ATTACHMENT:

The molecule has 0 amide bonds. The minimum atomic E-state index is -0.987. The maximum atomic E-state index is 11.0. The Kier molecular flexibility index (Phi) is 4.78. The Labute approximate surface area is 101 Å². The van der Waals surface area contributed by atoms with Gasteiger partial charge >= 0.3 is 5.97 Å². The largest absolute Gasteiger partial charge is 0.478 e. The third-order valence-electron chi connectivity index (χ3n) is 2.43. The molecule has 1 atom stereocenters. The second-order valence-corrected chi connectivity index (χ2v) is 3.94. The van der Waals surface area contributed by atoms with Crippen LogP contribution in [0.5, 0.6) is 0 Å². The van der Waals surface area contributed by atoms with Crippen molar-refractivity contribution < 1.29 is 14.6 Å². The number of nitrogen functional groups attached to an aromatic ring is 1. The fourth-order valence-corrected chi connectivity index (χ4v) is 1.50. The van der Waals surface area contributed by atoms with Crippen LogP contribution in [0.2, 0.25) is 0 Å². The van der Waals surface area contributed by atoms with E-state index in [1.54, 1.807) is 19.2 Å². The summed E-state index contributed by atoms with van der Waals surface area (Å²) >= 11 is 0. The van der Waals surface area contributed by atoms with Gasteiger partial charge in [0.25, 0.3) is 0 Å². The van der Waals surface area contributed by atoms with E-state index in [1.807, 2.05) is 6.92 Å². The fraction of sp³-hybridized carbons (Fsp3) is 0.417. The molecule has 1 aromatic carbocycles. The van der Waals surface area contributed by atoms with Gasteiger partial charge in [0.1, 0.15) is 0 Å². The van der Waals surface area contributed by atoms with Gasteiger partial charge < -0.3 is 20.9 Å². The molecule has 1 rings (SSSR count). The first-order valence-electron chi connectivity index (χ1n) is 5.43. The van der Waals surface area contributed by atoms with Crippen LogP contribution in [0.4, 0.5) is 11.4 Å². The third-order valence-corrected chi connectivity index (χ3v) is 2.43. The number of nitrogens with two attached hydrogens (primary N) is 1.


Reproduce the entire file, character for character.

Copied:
The molecule has 0 amide bonds. The minimum atomic E-state index is -0.987. The maximum atomic E-state index is 11.0. The Kier molecular flexibility index (Phi) is 4.78. The Labute approximate surface area is 101 Å². The van der Waals surface area contributed by atoms with Gasteiger partial charge >= 0.3 is 5.97 Å². The largest absolute Gasteiger partial charge is 0.478 e. The third-order valence-electron chi connectivity index (χ3n) is 2.43. The molecule has 1 atom stereocenters. The second-order valence-corrected chi connectivity index (χ2v) is 3.94. The van der Waals surface area contributed by atoms with Crippen LogP contribution in [0.5, 0.6) is 0 Å². The van der Waals surface area contributed by atoms with Crippen molar-refractivity contribution < 1.29 is 14.6 Å². The number of nitrogen functional groups attached to an aromatic ring is 1. The fourth-order valence-corrected chi connectivity index (χ4v) is 1.50. The van der Waals surface area contributed by atoms with Crippen LogP contribution in [0.2, 0.25) is 0 Å². The van der Waals surface area contributed by atoms with E-state index in [1.54, 1.807) is 19.2 Å². The summed E-state index contributed by atoms with van der Waals surface area (Å²) >= 11 is 0. The van der Waals surface area contributed by atoms with Gasteiger partial charge in [0.25, 0.3) is 0 Å². The van der Waals surface area contributed by atoms with E-state index in [1.807, 2.05) is 6.92 Å². The fraction of sp³-hybridized carbons (Fsp3) is 0.417. The molecule has 1 aromatic carbocycles. The van der Waals surface area contributed by atoms with Gasteiger partial charge in [0.1, 0.15) is 0 Å². The van der Waals surface area contributed by atoms with Gasteiger partial charge < -0.3 is 20.9 Å². The molecule has 1 rings (SSSR count). The first-order valence-electron chi connectivity index (χ1n) is 5.43. The van der Waals surface area contributed by atoms with Crippen LogP contribution in [0.4, 0.5) is 11.4 Å². The third-order valence-corrected chi connectivity index (χ3v) is 2.43. The number of nitrogens with two attached hydrogens (primary N) is 1.